into ef

of which before they could not avail themselves. Among these are a removal of the restrictions on the trade to Hayti. So long as slavery existed, such a measure was impracticable, but the probability now seems to be, that the home government may repeal the existing regulations, and Jamaica, with the other British Isles may enjoy the benefits of this commercial intercourse.

We would not be understood to hold, that by such an act of emancipation, the slaves of Jamaica and Barbadoes, will be placed in all respects, on a footing with those who have always been free. It will take years indeed to effect this. Even when no other obstacles exist, a race of men who have worn the chain for more than a century, who have been shut out from the privileges and blessings of education, cannot at once enter into all the enjoyments which crown others who have never been in bondage. The force of habit is powerful—the reformation of morals is comparatively slow. They must be for a length of time ignorant, and conscience, that feeling which has but just begun, as it were, to utter its response in their bosom, weak. But when the great blow has been struck, when no such peculiar difficulties stand in the way of their elevation, as might be in some other situations, we may believe that those who once were their masters will put forth no common efforts and their exertions will be attended by no common success. Forming as they do the mass of the population, blending by almost imperceptible gradations with the European race, within a tropical climate, and accustomed to the closest intercourse, though in different relations, the final assimilation and incorporation of all these constituent bodies will take place. The same laws which govern now, with these exceptions, will govern hereafter as to the principles of regulating society. Talent, wealth and (alas, that it should be too often the last on the scale) moral worth will be the basis of intercourse. He who can attain to the portal will find the way open before him—he who cannot, must be excluded, though he may cast many a wishful glance thither, and curse the customs which hinder his approach. Motives of powerful weight, will therefore call forth exertion, and notwithstanding all the disadvantages in their path we should not be surprised, if the progress of the late enslaved should be comparatively rapid. Difficulties no doubt may exist in carrying out the results, and these will be eagerly laid hold of, and exaggerated by such as are unfriendly to the change. The emancipated slaves, however much they have been treated like beasts, are men, and have the passions and infirmities com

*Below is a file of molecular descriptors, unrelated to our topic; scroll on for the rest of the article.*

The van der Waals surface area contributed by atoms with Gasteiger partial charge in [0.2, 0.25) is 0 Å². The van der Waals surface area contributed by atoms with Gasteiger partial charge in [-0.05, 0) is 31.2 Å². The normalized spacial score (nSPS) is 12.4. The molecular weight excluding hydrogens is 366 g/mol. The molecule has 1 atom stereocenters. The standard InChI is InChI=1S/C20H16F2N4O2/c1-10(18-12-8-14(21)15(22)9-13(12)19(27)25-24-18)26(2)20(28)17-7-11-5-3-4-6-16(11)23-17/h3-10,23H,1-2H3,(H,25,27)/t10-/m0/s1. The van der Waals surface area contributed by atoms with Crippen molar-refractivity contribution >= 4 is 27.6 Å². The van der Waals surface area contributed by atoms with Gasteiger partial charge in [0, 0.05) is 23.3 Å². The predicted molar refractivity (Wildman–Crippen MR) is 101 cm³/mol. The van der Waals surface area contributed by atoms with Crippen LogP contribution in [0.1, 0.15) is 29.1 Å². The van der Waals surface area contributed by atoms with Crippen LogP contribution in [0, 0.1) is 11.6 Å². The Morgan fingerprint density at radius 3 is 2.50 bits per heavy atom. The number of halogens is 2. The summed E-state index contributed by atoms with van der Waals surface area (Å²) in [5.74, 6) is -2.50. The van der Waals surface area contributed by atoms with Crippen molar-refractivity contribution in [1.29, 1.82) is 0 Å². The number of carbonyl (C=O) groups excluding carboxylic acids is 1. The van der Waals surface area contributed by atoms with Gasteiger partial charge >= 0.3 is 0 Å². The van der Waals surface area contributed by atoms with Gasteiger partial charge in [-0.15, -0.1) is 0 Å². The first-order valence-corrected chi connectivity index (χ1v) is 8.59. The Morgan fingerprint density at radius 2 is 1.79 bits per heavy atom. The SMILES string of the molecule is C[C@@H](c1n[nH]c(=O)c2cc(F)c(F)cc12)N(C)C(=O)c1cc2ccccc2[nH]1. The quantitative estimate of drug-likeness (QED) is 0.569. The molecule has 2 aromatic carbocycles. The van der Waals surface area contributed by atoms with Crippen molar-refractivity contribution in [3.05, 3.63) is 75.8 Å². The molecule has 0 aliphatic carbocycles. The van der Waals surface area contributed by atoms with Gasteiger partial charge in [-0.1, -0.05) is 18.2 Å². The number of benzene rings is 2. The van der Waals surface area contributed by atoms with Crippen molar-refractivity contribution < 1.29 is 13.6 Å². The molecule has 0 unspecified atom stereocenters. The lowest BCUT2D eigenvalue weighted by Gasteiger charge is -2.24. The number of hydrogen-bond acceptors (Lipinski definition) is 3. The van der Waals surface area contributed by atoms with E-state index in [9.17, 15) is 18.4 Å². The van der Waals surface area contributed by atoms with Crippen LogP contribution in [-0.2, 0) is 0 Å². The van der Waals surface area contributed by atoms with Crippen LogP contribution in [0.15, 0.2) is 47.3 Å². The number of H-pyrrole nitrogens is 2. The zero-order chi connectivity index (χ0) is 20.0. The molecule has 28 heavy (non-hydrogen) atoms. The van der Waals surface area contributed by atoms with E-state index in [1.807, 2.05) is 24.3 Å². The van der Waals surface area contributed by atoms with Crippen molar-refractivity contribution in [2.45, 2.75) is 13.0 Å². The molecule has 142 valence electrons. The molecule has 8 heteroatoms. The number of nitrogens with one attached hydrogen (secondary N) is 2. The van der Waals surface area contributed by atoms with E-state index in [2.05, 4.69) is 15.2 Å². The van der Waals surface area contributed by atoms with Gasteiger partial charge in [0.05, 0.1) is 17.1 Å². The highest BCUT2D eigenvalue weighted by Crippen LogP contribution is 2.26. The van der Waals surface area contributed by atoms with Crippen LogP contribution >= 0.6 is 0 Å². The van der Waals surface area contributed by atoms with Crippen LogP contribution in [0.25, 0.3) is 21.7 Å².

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mon to human nature. They will have their preferences; they will feel the promptings of pride and avarice; they will be often blind to their own true interests, and obstinately bent on selfindulgence; they will need the discipline of law and government; they may often make no nice moral discriminations; some may be idle and vagrant; some of the former masters may suffer, may be obliged to contract their expenses and curb their tempers—disputes may now and then rise, and evils of various kinds may be felt. All these we say, are to be expected—they occur in every free community-they are the universal lot of society. But they cannot impair the grand demonstration making, as to the utility of emancipation in the West Indies.